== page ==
Systematic Parasitology

, Volume 59, Issue 1, pp 29–37

Three new species of Huffmanela Moravec, 1987 (Nematoda: Trichosomoididae) from the gills of marine fish off New Caledonia

  • Jean-Lou Justine

DOI: 10.1023/B:SYPA.0000038442.25230.8b

Cite this article as:
Justine, JL. Syst Parasitol (2004) 59: 29. doi:10.1023/B:SYPA.0000038442.25230.8b


Three new species of Huffmanela, here described from eggs only, are reported from the gills of marine fish caught off Nouméa, New Caledonia. Eggs of Huffmanela branchialis n. sp., from Nemipterus furcosus (Nemipteridae), are 45-52 (mean 48) μm in length and 23-30 (mean 25) μm in width, with thin shells. Each egg is enclosed in a thin membrane forming a spindle-shaped envelope 53-85 (mean 63) μm in length. Eggs of H. filamentosa n. sp., from Gymnocranius grandoculis (Lethrinidae), are 48-53 (mean 50) μm in length and 25-30 (mean 27) μm in width, with thin shells. Each egg bears a few long (150 μm), thin filaments. Eggs of these two new species were compared to those of H. paronai Moravec & Garibaldi, 2000, which are redescribed. Eggs of H. ossicola n. sp. were found within the branchial arch bone of Bodianus loxozonus (Labridae) and also filled the spinal chord bone and other bones. This is the first species of Huffmanela reported from bone tissue. Eggs are large, 72-88 (mean 79) μm in length and 32-40 (mean 36) μm in width, with a very thick shell. Each egg is covered with numerous filaments enclosed in a thin envelope. Fresh eggs were unembryonated, but embryos were visible after incubation in seawater. The three new species can be distinguished from other species of Huffmanela by size and the nature of the egg covering. Egg morphology of and their location in the host suggest different life-cycles: those of the first two species (small eggs, thin shells, egg covering possibly favouring flotation) are released from the gill mucosa with the turnover of living tissues and immediately continue their life-cycle, but eggs of H. ossicola (large eggs, thick shell) are only available for the continuation of the life-cycle after the host's death.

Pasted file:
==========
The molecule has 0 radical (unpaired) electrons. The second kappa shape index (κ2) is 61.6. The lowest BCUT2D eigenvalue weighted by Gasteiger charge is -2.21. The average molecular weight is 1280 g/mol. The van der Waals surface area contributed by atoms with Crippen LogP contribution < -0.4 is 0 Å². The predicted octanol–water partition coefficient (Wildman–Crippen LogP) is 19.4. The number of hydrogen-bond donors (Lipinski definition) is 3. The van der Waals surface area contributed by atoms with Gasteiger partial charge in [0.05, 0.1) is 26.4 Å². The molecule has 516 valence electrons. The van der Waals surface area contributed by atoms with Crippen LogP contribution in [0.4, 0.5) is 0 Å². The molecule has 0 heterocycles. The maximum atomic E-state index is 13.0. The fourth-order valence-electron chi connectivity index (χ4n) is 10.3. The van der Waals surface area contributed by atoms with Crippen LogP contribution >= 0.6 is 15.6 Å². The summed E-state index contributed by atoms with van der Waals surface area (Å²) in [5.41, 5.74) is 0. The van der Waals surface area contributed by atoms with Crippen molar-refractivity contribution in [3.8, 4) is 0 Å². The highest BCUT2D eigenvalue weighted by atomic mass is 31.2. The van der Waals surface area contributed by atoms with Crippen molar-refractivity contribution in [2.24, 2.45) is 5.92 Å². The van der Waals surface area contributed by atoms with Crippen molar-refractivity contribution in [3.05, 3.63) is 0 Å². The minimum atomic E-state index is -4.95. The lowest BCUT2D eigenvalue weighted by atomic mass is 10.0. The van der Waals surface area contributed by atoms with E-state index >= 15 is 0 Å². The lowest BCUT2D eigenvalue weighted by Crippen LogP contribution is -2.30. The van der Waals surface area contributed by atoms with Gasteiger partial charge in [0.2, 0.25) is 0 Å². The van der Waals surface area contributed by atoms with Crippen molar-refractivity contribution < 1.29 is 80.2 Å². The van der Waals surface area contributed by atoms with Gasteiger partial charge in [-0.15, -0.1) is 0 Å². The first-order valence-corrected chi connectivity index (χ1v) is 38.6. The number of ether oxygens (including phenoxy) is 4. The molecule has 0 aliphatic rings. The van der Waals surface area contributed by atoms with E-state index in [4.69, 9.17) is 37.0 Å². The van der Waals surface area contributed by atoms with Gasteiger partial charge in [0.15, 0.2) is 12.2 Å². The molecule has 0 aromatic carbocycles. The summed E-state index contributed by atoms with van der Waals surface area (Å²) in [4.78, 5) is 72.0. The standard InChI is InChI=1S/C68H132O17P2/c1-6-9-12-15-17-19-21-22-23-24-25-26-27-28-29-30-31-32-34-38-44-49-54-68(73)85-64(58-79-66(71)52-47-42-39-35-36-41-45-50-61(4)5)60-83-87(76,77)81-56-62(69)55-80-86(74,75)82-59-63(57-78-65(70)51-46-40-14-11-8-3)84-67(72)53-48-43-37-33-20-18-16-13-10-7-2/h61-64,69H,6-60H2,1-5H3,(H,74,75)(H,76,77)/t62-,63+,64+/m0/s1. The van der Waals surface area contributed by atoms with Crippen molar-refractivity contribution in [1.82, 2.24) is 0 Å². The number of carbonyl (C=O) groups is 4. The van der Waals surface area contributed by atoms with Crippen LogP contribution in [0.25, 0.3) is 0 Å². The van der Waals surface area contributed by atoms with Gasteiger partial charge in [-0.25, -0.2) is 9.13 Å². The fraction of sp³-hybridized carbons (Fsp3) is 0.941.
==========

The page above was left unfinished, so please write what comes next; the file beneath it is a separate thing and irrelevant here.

Copyright information

© Kluwer Academic Publishers 2004

Authors and Affiliations

  • Jean-Lou Justine
    • 1
  1. 1.Équipe Biogéographie Marine Tropicale, Unité Systématique, Adaptation, Évolution (UPMC, CNRS, MNHN, IRD)Institut de Recherche pour le DéveloppementNouméa CedexNew Caledonia